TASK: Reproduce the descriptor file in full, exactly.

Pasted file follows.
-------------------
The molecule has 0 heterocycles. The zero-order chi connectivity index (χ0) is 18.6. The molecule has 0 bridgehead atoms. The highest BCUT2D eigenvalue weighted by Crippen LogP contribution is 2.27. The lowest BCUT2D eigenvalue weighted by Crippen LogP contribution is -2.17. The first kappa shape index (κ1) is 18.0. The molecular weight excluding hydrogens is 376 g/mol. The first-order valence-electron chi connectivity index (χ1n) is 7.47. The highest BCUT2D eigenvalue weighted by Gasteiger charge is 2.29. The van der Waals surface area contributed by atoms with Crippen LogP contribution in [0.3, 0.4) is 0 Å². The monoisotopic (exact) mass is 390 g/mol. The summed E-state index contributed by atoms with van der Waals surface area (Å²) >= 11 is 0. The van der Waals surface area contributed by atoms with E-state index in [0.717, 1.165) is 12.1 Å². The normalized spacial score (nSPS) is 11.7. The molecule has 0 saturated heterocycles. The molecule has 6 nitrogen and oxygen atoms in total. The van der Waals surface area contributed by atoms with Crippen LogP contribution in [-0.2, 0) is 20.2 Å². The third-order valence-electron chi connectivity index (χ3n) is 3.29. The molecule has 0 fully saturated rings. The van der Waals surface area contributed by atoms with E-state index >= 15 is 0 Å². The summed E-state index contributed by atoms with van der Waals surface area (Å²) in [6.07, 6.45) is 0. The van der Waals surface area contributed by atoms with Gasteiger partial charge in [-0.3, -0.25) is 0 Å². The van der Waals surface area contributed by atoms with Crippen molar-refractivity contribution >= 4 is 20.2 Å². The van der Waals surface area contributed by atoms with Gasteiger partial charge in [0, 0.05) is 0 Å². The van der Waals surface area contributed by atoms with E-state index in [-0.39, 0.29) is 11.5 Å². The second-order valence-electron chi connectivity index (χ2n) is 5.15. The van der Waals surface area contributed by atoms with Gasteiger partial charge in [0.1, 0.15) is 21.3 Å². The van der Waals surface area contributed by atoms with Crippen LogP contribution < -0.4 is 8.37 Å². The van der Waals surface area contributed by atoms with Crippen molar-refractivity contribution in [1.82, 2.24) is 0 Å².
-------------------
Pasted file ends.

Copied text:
The molecule has 0 heterocycles. The zero-order chi connectivity index (χ0) is 18.6. The molecule has 0 bridgehead atoms. The highest BCUT2D eigenvalue weighted by Crippen LogP contribution is 2.27. The lowest BCUT2D eigenvalue weighted by Crippen LogP contribution is -2.17. The first kappa shape index (κ1) is 18.0. The molecular weight excluding hydrogens is 376 g/mol. The first-order valence-electron chi connectivity index (χ1n) is 7.47. The highest BCUT2D eigenvalue weighted by Gasteiger charge is 2.29. The van der Waals surface area contributed by atoms with Crippen LogP contribution in [0.3, 0.4) is 0 Å². The monoisotopic (exact) mass is 390 g/mol. The summed E-state index contributed by atoms with van der Waals surface area (Å²) >= 11 is 0. The van der Waals surface area contributed by atoms with E-state index in [0.717, 1.165) is 12.1 Å². The normalized spacial score (nSPS) is 11.7. The molecule has 0 saturated heterocycles. The molecule has 6 nitrogen and oxygen atoms in total. The van der Waals surface area contributed by atoms with Crippen LogP contribution in [-0.2, 0) is 20.2 Å². The third-order valence-electron chi connectivity index (χ3n) is 3.29. The molecule has 0 fully saturated rings. The van der Waals surface area contributed by atoms with E-state index >= 15 is 0 Å². The summed E-state index contributed by atoms with van der Waals surface area (Å²) in [6.07, 6.45) is 0. The van der Waals surface area contributed by atoms with Gasteiger partial charge in [-0.3, -0.25) is 0 Å². The van der Waals surface area contributed by atoms with Crippen molar-refractivity contribution >= 4 is 20.2 Å². The van der Waals surface area contributed by atoms with Gasteiger partial charge in [0, 0.05) is 0 Å². The van der Waals surface area contributed by atoms with E-state index in [-0.39, 0.29) is 11.5 Å². The second-order valence-electron chi connectivity index (χ2n) is 5.15. The van der Waals surface area contributed by atoms with Gasteiger partial charge in [0.1, 0.15) is 21.3 Å². The van der Waals surface area contributed by atoms with Crippen LogP contribution < -0.4 is 8.37 Å². The van der Waals surface area contributed by atoms with Crippen molar-refractivity contribution in [1.82, 2.24) is 0 Å².